You don’t need to pose every person for every photograph. It’s often good to start a family photography session by being in control of the poses. But as the session progresses and you have your ‘safe’ photos captured, loosen up a little.
Get the family to go for a walk if the location is suitable. Get ahead of them and photograph them as they walk and interact with the environment. Ask them to walk slowly and naturally. Get them to stop at interesting locations and look at what’s around them. Encourage them to talk together and capture their animated conversation.
If there are young children and you’re near a playground, make use of it. Get the parents to push kids on the swings or play with them on the climbing frame. Make the most of the environment to include some natural action photographs.
These are more unpredictable than posed photos, but they can be some of the more interesting and natural photos. Make sure to take a lot of photos. Due to the spontaneity of this style of photography, not every photo you take will be perfect.
Tip #9: Avoid Distracting Backgrounds
When you are photographing families it’s easy to concentrate only on the people and not so much on what is in the background. Always look at the background when you first move to a new location.
Check that nothing is distracting that will interfere with your family photos. Bright lights or very colorful elements in the background can be extremely distracting. It’s always terrible to notice them once you’ve taken the photos and are already editing them. It’s much easier to manage distractions during the photo session than to have to attempt editing them out later.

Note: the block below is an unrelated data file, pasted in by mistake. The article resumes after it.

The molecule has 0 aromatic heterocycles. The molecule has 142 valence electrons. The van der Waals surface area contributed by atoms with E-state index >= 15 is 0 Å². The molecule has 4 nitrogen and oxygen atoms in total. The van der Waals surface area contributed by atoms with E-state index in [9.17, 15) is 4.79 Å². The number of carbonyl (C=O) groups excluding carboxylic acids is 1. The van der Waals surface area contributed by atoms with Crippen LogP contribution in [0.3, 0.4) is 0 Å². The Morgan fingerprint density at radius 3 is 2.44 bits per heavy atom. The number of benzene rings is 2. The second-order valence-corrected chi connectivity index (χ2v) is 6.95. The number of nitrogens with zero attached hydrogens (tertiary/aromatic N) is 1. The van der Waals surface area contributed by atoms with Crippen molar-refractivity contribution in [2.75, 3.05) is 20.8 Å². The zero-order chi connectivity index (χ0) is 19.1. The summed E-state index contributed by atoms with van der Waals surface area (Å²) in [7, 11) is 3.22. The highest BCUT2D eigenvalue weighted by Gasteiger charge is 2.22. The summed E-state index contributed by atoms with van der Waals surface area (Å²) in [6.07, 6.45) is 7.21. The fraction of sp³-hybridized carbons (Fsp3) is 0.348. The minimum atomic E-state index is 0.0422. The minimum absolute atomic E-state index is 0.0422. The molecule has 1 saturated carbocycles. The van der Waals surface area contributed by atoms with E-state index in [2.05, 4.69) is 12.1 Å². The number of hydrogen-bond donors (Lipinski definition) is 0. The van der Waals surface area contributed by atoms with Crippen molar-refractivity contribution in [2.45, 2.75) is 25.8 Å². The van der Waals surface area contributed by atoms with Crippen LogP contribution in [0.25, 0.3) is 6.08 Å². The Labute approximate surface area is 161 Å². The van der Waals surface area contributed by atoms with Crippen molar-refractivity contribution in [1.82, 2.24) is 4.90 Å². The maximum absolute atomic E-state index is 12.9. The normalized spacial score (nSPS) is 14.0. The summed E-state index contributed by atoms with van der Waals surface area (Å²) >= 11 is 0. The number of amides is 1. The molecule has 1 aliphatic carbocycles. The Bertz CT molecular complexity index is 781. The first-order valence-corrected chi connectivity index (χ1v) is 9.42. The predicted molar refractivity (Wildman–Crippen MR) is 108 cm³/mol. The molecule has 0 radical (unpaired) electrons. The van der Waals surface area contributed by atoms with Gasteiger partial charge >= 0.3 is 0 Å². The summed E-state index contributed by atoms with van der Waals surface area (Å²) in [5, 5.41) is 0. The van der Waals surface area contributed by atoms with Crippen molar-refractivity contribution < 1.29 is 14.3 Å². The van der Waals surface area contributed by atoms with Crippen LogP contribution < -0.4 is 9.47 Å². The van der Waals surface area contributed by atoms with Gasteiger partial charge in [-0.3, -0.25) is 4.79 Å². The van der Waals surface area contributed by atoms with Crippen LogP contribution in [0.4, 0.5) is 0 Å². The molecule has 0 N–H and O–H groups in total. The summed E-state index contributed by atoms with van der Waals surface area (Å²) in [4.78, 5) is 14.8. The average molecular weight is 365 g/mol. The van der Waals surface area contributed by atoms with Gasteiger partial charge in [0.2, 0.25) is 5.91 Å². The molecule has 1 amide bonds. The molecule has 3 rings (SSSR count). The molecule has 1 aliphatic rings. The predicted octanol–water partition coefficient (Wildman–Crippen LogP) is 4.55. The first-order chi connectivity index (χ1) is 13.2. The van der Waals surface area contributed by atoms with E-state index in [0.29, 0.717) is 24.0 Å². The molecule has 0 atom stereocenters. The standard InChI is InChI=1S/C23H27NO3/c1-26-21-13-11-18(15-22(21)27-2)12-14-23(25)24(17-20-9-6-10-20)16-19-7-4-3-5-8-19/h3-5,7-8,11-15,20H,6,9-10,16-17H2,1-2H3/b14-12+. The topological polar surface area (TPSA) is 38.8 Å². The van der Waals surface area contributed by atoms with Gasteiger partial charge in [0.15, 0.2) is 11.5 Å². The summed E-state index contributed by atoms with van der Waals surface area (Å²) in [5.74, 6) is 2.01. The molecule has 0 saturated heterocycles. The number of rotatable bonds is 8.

Tip #10: Give Yourself Plenty of Time for a Family Photography Session
Be realistic about what you want to achieve. Think about how much time you need. When I decide how much time I think I’ll need, then I’ll add half as much again.
Family photography can often take much longer than you think it will. When there are teenage kids or young adults, they might have other plans and get fidgety if you are taking longer than you had planned. If you add the extra time and everyone is aware that it’s not going to be a quick session you’ll have more success.
Don’t rush. Take your time to go with the flow. If you find yourself taking longer than you anticipated, delete a few items from your list and concentrate most on what is working well. There’s no point in completing the list if only half of the photos will be any good because you were in too much of a hurry.
Tip #11: Work With an Assistant
Working with a skilled photography assistant, or just someone great with kids can help you a lot.
Having a friend or a paid assistant to help with directing people and looking out for problems can save you a lot of stress. Ask them ahead of time to look out for wardrobe problems, background distractions, and other things that can be easy to miss.
A confident photography assistant can also help to hold a reflector if you need to use one. They can also act as a VAL, Voice Activated Lightstand, when using an off-camera flash.
Tip #12: Keep the Session Feeling as Natural as Possible